Waving Lebanese flags, men, women and children flooded iconic Martyrs Square which sat on a Christian-Muslim dividing line during the 1975-1990 civil war.
The protest followed demonstrations last weekend that descended into violence when some protesters clashed with police.
The demonstration itself was peaceful, although some youths later converged on a square leading to the prime minister's office, where they shifted a row of barbed wire, set rubbish alight and hurled stones at police.
Police said they arrested some "troublemakers".
Organisers writing on social media disavowed any link with the actions of what they described as "certain young people".
The demonstration was organised by the "You Stink" campaign, named for the accumulation of garbage on Beirut's streets after a landfill closed and authorities failed to award a new contract.
Assaad Thebian, one of the organisers, said more than 50,000 people had been expected, and correspondents estimated their number in the tens of thousands, including entire families.
Organisers demanded the resignation of Environment Minister Mohammad Machnouk and that municipalities take responsibility for rubbish collection.
They also called for those responsible for last week's violence to be punished, singling out Interior Minister Nohad Machnouk, and demanded legislative and presidential elections.
"We give the government 72 hours. If our demands have not been met by Tuesday night, we will turn up the heat," said one organiser, without elaborating.
Fellow organiser Lucien Bourjeily said: "This is not a protest for political parties. It is for all the Lebanese people... We are against the parties that are exploiting citizens."
Demonstrators were upbeat.
"These protests have given us hope. We were here last weekend, but today is much bigger," said Patrick Manolli, whose beaming wife carried a huge Lebanese flag.
"We are here to protest because the country has all become garbage," said Tamer, a young boy carried aloft on a relative's shoulders.
There was an absence of the party flags that normally dominate such events in Lebanon, replaced by banners with blunt messages.
"Ali Baba and the 128 thieves," read one, referring to parliament speaker Nabih Berri and the 128-member house.
"Sometimes doing nothing is the most violent thing to do," read another.
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The crowd chanted "May the power of the corrupt fall, starting with the MPs" and "You stink; bye bye to the corrupt".
Lebanon's many television channels, of all political persuasions, ran in-depth coverage of the country's largest-ever gathering organised by civil society.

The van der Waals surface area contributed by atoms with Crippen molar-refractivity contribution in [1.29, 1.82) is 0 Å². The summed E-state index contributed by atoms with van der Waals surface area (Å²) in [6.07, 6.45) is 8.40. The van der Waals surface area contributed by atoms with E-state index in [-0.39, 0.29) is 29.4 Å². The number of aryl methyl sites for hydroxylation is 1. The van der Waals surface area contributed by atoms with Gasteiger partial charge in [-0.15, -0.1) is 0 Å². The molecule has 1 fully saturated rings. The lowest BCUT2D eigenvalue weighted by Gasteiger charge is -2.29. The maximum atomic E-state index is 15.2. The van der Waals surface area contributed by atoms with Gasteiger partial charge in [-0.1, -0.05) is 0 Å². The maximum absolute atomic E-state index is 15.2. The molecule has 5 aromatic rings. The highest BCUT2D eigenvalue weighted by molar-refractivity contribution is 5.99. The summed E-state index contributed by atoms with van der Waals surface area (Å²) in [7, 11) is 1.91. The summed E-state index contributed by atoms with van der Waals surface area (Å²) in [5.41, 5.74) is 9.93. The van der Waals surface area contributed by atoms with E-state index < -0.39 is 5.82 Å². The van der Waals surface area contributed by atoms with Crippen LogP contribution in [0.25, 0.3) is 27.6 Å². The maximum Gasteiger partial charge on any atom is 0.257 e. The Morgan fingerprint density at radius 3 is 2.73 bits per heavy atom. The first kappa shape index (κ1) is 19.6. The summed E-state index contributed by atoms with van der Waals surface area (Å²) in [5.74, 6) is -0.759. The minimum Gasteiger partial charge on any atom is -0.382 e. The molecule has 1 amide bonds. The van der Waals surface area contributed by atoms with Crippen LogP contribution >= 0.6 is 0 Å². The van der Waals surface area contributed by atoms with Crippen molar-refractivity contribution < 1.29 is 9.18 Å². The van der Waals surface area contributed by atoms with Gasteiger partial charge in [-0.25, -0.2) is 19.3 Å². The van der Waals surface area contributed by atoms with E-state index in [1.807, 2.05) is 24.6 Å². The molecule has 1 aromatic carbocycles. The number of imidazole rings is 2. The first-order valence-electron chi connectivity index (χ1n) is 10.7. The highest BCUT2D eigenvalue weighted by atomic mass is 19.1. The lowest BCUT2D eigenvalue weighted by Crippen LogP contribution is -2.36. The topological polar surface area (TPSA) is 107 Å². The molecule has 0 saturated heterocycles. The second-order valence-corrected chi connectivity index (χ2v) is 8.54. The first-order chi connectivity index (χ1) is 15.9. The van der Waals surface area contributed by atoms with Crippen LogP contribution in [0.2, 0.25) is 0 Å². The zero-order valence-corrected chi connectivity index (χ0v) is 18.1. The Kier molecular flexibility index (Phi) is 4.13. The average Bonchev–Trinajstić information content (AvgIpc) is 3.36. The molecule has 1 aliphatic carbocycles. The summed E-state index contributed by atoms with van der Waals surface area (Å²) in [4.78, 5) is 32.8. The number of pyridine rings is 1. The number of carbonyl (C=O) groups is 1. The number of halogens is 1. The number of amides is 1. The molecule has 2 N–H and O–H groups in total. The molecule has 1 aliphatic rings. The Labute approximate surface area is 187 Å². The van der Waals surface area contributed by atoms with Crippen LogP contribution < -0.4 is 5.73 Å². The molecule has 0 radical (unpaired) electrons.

The "You Stink" campaign began in response to a crisis that started with the closure of Lebanon's largest landfill in mid-July, resulting in garbage piling up on the streets.
Since then there have been small protests that have broadened to include demands for a political overhaul of government institutions seen as corrupt and ineffective by many Lebanese.
Parliament has twice extended its mandate since 2009, and has been unable to elect a president since May 2014.
Political deadlock has also paralysed the cabinet.
Lebanon suffers chronic electricity and water shortages, further strained by the influx of more than one million Syrian refugees.
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Last weekend, thousands of people gathered in central Beirut to vent their anger, with calls for "the fall of the regime".
The campaign blamed "troublemakers" for violence that saw some protesters throw bottles and fireworks at security forces who responded with tear gas, water cannons and rubber bullets.
To try to avoid similar unrest, authorities and the campaigners adopted several measures Saturday.
The army and police ran a "joint operations room" to "guarantee the well-being of protesters", said Beirut Governor Ziad Chebib.
Troops were deployed around Martyrs Square as police manned positions inside it.
"You Stink" also mobilised 500 volunteers to coordinate with security forces, Thebian told AFP.
The protest movement has won support from actors, singers and other artists, and has been given wide coverage.
Many see it as a clear change from rallies which are usually organised by political parties to push a cause in Lebanon, which is divided by deep-rooted political rivalries.
"In the past, political leaders would organise protests. But today, all communities are participating because everyone is being affected" by the rubbish crisis, said prominent singer Ghassan Saliba.
Solidarity protests were also held in Britain and Germany.
In London, demonstrators held posters reading "Bring down the sectarian regime", referring to the confessional breakdown of official posts in Lebanon.
"Your stink can be smelled as far as Berlin" declared one placard in the German capital's Alexanderplatz.